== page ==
Attention our upcoming graduates!
10 Secrets of Success in Securing Graduate Employment
Graduate job search is much more than getting your resume together and applying online for jobs. There are too many graduates who have this covered. This seminar is designed to help you to stand out from the crowd.
It will review strategies past graduates have used successfully to secure employment, steps you can take to improve your own job search and links to resources to help you along the way.
It is aimed at FINAL YEAR STUDENTS & GRADUATES (but students from any year are welcome). It is never too early (or late!) to learn how to succeed in finding graduate employment. The key is to start now, take action and seek help when you need it.
We get asked a lot about how students can get involved in working on campus, make some good connections and find out tips to look for jobs and stay motivated.
Today we are bringing you some great job opportunities across all our Griffith University campuses working with the Student Transition and Leadership Team.
They are currently recruiting for the following positions:
Graduating from a Bachelor of Arts in Politics and Government (majoring in Politics and Public Policy) and Commerce with Honours, Councillor Shayne Sutton never thought she would end up working in politics and going to the ballot box for Morningside Ward in 2004. After graduation, Councillor Sutton was originally aiming for a life in the public service writing policy but instead became the youngest woman ever to be elected to the Brisbane City Council. See how her degree helped her to the position she holds today.
As a Griffith Film School graduate in the Bachelor of Animation (3D Animation and Character Animation) Stephanie Tomoana balances her time between her work as a professional at Alt.vfx and freelancing in graphic design, illustration and animation. Living by the Walt Disney quote, “the difference between winning and losing is not quitting,” Stephanie credits hard work and persistence as the key to developing a successful career.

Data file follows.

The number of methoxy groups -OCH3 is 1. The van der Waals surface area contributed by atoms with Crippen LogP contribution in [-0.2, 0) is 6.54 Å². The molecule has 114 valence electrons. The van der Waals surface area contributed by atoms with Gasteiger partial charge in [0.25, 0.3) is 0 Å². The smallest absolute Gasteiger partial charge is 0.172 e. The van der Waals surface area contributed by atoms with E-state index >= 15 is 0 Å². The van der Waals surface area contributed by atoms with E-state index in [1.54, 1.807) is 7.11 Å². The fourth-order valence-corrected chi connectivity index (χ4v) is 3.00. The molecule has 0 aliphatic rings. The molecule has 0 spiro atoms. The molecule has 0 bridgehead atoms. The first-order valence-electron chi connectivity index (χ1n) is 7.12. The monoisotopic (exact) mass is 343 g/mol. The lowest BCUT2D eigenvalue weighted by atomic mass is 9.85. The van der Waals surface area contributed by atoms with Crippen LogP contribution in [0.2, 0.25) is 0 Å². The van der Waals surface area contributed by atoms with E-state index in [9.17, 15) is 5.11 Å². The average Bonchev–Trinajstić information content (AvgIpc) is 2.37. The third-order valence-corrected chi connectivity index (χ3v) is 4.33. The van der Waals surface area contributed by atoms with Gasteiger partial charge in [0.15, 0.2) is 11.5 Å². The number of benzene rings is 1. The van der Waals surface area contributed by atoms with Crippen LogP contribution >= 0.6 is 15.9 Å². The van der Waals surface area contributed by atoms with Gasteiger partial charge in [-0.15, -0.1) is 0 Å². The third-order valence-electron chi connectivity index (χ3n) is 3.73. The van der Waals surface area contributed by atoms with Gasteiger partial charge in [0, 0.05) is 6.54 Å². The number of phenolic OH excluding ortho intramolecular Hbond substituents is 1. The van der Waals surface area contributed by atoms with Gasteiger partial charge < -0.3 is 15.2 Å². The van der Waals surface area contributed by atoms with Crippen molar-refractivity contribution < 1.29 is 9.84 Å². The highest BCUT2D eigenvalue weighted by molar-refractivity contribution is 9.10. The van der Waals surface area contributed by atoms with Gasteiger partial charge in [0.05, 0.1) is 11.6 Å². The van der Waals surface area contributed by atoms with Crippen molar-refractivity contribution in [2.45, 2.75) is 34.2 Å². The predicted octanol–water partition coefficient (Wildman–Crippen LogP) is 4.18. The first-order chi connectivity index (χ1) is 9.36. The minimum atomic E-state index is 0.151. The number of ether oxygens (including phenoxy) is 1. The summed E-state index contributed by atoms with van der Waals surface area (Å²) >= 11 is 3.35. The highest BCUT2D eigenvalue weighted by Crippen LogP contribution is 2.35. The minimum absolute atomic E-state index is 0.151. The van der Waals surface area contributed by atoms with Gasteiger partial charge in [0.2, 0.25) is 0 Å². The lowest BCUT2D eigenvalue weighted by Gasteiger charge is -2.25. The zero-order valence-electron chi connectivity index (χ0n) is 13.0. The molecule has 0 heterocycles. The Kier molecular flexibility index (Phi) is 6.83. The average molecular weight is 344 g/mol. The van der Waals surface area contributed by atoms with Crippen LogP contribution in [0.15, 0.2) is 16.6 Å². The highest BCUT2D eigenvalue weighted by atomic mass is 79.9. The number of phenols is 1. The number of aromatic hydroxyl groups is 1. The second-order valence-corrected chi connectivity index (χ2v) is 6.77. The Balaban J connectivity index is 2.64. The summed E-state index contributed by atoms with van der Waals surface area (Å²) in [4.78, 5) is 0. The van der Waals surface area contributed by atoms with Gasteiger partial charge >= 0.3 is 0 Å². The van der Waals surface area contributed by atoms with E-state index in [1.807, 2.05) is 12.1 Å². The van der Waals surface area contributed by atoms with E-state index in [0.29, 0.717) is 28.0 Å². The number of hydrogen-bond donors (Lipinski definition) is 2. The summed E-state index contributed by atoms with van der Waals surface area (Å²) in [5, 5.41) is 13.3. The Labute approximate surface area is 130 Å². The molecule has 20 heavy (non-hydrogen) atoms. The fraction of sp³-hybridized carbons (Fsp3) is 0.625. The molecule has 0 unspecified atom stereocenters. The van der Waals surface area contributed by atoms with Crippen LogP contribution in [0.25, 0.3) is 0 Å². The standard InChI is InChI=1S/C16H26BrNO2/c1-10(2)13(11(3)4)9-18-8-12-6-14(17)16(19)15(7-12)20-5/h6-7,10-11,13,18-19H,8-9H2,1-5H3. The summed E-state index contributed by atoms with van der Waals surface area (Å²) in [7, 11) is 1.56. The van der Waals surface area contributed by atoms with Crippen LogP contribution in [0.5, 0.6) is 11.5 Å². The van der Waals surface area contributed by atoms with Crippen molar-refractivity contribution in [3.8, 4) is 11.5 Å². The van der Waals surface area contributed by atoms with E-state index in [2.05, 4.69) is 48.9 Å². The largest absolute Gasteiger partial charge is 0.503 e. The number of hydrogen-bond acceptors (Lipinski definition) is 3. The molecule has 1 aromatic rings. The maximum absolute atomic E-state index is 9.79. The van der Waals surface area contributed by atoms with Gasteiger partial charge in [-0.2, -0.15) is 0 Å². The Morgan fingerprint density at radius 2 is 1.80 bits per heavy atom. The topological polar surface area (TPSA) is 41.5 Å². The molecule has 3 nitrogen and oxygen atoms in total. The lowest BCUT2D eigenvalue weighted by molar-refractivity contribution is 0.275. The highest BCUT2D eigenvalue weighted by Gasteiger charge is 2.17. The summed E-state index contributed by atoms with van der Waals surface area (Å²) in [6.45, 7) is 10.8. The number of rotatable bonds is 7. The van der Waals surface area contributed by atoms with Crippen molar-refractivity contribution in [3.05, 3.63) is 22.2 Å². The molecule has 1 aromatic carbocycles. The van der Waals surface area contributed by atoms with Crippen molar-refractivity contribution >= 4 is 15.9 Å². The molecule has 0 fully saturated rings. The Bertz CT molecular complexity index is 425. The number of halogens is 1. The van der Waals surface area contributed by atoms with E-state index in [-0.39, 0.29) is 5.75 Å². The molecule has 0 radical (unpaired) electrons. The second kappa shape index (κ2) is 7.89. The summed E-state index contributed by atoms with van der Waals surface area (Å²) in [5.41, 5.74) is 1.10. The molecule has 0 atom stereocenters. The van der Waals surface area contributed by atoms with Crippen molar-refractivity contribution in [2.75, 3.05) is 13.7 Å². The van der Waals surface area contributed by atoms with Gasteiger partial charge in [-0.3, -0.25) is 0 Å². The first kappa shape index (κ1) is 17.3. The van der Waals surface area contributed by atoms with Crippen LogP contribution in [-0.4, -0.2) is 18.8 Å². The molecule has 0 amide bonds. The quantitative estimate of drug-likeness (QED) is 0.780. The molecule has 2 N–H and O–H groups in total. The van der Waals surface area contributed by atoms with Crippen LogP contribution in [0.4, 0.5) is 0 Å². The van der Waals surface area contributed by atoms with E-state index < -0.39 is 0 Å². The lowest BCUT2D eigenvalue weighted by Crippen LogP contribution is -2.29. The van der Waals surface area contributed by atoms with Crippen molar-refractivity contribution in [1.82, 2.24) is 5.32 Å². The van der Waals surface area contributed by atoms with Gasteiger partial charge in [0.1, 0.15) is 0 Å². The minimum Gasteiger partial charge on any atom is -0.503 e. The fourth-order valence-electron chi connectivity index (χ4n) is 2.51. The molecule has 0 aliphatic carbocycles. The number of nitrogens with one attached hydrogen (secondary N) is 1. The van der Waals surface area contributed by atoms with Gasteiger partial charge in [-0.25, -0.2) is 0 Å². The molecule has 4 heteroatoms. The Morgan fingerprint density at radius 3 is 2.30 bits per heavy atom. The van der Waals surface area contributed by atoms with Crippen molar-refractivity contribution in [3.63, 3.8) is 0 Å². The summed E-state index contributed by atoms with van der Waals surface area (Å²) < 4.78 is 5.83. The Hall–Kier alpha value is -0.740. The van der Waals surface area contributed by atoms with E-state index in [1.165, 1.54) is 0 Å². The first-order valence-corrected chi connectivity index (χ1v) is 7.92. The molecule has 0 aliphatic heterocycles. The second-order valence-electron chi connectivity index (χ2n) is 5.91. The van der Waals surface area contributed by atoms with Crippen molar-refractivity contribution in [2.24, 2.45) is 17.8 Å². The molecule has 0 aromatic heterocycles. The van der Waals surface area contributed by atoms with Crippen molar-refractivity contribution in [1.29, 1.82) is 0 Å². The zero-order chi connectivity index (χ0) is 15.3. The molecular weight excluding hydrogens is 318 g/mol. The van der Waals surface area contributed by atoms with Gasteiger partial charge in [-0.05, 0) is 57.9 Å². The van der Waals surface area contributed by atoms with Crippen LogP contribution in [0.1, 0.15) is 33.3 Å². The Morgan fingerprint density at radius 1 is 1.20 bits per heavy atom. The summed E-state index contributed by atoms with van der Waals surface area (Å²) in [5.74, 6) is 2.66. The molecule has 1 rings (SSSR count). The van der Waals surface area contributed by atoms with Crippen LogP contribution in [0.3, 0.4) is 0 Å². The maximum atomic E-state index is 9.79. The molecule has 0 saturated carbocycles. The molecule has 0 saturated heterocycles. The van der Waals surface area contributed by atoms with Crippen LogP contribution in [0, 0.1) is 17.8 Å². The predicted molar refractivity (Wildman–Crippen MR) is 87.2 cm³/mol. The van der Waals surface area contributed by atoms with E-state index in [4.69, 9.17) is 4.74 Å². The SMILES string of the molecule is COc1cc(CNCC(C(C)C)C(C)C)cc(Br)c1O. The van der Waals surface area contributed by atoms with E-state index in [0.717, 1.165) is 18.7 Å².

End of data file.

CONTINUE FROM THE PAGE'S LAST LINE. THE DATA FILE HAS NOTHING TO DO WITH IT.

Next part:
As a mum with three kids, Toni Mason always knew she wanted to be a teacher. With the support of her loved ones, Toni graduated in December 2013 with a Bachelor of Education – Primary (Early Childhood Education) and was awarded the Education Medal. Prior to graduation, Toni was in the middle of her prac at Calamvale Community College when she was offered a job teaching Year 1 students.
The Careers team sat down with Toni to find out she’s finding life after uni, juggling a family and teaching commitments and how her career may have taken a different direction if she had accepted her first Griffith University offer.
What made you decide to study teaching?
It was always something I wanted to study but I never got around to it until I was older. I was a parent with kids and being home with kids and knowing you are working school hours allows you to arrange a flexible schedule. I knew I would be able to come and work from home on the things I needed to do. And kids – that’s the other thing. I love teaching kids, they are fun and it’s always a challenge. It’s exciting and never boring. You never go through the same day twice.
At 18, Bachelor of Education (Secondary) graduate Daniel Collins thought he would be married, living a comfortable suburban life and teaching in Brisbane. In his 3rd year of uni, Daniel’s study exchange to the US changed everything. With a love for all things science and travel, Daniel is currently teaching Biology and Chemistry at a Catholic school outside London and has a reputation for enjoying weekend snowboarding trips in Switzerland and term breaks in Egypt.
The Careers Team caught up with Daniel while at Nordcap in Norway (inside the Arctic Circle) to see how he combines his love of travel with educating students about science.
1994 marked a year of momentous political change in South African history as Nelson Mandela was appointed president, the end of apartheid was celebrated and the country became democratic. Whilst many citizens cheered the dawn of a new era and believed things would get better, there was still enormous uncertainty and danger associated with the future direction of the country. Wayne Beech’s family initially decided to stay in Johannesburg after the first multi-racial election but after his brother was involved in a serious hijacking, they made the tough decision to move to Australia.
After studying marketing in South Africa for two years, Wayne left his family and friends behind to finish his degree at Griffith University. “When I came across here a lot of the subjects I studied at home covered Human Resources and actually got me a large portion of the way to majoring in it. While studying both, I decided I preferred studying Human Resources.”